As with most things, I’m pretty late on this. The new Star Trek trailer has been up for almost a week now, after all. Still, I decided to hold off on writing my impressions until they’ve had time to gestate a bit. Now that they’ve reached full term, I’m finally ready to birth them into the world, with an ugly placenta to follow afterward. (How’s that for imagery?)
My first impression is that six months is an uncomfortably long time to wait. I’m a Star Trek fan, after all. I’d go see this thing if it were titled Star Trek: Klingons on Ice! (Come to think of it, that sounds pretty awesome.)
My second impression is one of trepidation. I’m of course not alone in this. The makers of this film are in a position to manhandle the very heart of Star Trek canon. By recasting the original characters and setting the film in their pre-Enterprise days, they are in a position to completely undo the foundation of the original stories, or even to start Star Trek over from scratch. (The former is known in Nerdish as “retconning.” The second has become known to those prone to fan-rage as a “reboot.”)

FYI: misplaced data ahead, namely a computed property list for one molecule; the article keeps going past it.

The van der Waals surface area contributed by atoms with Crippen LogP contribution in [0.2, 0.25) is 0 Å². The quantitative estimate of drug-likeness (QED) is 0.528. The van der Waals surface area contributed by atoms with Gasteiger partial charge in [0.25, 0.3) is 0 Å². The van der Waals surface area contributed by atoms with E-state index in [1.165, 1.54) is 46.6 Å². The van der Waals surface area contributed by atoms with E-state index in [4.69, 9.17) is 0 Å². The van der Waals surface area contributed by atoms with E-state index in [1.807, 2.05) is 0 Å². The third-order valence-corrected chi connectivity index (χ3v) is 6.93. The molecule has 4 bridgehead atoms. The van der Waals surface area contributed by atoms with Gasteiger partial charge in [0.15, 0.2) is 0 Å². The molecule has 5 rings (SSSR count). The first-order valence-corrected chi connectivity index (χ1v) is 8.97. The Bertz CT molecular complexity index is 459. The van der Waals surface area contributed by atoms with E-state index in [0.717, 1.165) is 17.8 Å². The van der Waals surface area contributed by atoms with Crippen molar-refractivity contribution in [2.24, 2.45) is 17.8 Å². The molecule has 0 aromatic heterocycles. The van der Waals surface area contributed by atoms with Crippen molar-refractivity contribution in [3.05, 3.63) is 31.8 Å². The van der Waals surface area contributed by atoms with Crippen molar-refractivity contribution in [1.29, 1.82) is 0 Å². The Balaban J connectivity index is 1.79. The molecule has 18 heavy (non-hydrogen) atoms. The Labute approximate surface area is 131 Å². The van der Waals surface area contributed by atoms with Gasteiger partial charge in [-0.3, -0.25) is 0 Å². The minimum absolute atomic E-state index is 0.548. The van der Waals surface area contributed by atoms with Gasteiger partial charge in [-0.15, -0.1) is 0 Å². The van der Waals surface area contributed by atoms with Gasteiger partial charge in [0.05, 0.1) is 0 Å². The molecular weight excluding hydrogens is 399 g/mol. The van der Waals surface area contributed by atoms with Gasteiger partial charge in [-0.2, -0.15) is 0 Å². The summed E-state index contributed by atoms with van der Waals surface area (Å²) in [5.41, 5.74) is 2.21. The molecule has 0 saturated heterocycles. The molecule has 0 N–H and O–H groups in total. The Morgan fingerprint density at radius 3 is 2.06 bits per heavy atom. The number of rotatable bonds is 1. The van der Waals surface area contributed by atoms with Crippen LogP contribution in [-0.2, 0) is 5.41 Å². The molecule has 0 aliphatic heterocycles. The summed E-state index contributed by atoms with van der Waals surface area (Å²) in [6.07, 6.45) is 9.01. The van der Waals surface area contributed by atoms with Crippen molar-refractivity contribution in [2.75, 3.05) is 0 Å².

From what I’ve seen, J.J. Abrams and the rest don’t intend to let this happen. They intend to stay true to canon. And to their credit, the cast they’ve assembled so far seems to fit with that intention. None of them looks badly out of place in the shoes they’re trying to fill. (Except perhaps for the young James T. Kirk, but no amount of handsome young faces are going to fill those shoes.)
I like what glimpses of the design of the film I’ve seen. They have the bright, clean feel of the original series, with the high-tech gloss that a 1960’s TV budget couldn’t bring to bear. The starship design manages to be new and interesting, while also true to the aesthetic of the show. I’m nothing but excited by the design so far.
That leaves me with one last point of concern. I’m just old enough to have lived through about ten years of Hollywood revisitations of 1960’s and 1970’s TV shows. I’ve sat through enough Brady Bunches, Beverly Hillbillies, Dukes of Hazzard, and even Rocky and Bullwinkles to know that no decade of television is safe from being realized on the big screen, if the whiff of profit is on it. I fear that Star Trek will see this treatment. I fear that there will be too many moments of “Ooh, look how nice the Enterprise looks now!” too many CG-powered space battles, too many strings of technobabble (and “bairns”) and not enough attention to advancing our understanding of the original characters. This is not a rational fear, but I feel it nonetheless.
In any case, I’m extremely excited about this movie, and I’ll be first in line to see it when it opens. Maybe even in uniform. I’ve been known to be precisely that nerdy sometimes.